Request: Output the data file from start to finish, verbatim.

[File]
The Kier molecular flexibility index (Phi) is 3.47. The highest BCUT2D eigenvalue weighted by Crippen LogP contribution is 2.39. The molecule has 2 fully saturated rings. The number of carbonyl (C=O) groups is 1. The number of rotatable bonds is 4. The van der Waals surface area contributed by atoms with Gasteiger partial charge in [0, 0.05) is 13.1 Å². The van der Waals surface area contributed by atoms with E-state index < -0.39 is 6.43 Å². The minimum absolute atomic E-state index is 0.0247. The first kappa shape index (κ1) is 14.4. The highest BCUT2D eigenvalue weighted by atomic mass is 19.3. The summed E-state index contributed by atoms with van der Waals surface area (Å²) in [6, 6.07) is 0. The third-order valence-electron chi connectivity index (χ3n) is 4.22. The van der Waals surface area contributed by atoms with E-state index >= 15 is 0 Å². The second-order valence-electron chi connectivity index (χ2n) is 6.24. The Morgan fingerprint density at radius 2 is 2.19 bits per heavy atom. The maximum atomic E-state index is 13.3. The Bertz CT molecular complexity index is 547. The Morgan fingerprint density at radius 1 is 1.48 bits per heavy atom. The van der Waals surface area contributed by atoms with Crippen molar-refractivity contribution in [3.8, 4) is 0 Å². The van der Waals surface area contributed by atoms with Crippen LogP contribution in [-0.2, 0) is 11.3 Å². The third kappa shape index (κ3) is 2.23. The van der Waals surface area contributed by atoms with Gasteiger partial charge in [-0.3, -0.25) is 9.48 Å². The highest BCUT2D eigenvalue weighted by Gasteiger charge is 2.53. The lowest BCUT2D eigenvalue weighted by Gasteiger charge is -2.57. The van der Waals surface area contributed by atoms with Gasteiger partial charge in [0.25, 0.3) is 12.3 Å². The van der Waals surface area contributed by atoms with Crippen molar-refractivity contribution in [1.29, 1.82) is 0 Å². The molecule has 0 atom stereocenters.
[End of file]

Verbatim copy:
The Kier molecular flexibility index (Phi) is 3.47. The highest BCUT2D eigenvalue weighted by Crippen LogP contribution is 2.39. The molecule has 2 fully saturated rings. The number of carbonyl (C=O) groups is 1. The number of rotatable bonds is 4. The van der Waals surface area contributed by atoms with Gasteiger partial charge in [0, 0.05) is 13.1 Å². The van der Waals surface area contributed by atoms with E-state index < -0.39 is 6.43 Å². The minimum absolute atomic E-state index is 0.0247. The first kappa shape index (κ1) is 14.4. The highest BCUT2D eigenvalue weighted by atomic mass is 19.3. The summed E-state index contributed by atoms with van der Waals surface area (Å²) in [6, 6.07) is 0. The third-order valence-electron chi connectivity index (χ3n) is 4.22. The van der Waals surface area contributed by atoms with E-state index >= 15 is 0 Å². The second-order valence-electron chi connectivity index (χ2n) is 6.24. The Morgan fingerprint density at radius 2 is 2.19 bits per heavy atom. The maximum atomic E-state index is 13.3. The Bertz CT molecular complexity index is 547. The Morgan fingerprint density at radius 1 is 1.48 bits per heavy atom. The van der Waals surface area contributed by atoms with Crippen molar-refractivity contribution in [3.8, 4) is 0 Å². The van der Waals surface area contributed by atoms with Crippen LogP contribution in [-0.2, 0) is 11.3 Å². The third kappa shape index (κ3) is 2.23. The van der Waals surface area contributed by atoms with Gasteiger partial charge in [-0.3, -0.25) is 9.48 Å². The highest BCUT2D eigenvalue weighted by Gasteiger charge is 2.53. The lowest BCUT2D eigenvalue weighted by Gasteiger charge is -2.57. The van der Waals surface area contributed by atoms with Gasteiger partial charge in [0.25, 0.3) is 12.3 Å². The van der Waals surface area contributed by atoms with Crippen molar-refractivity contribution in [1.29, 1.82) is 0 Å². The molecule has 0 atom stereocenters.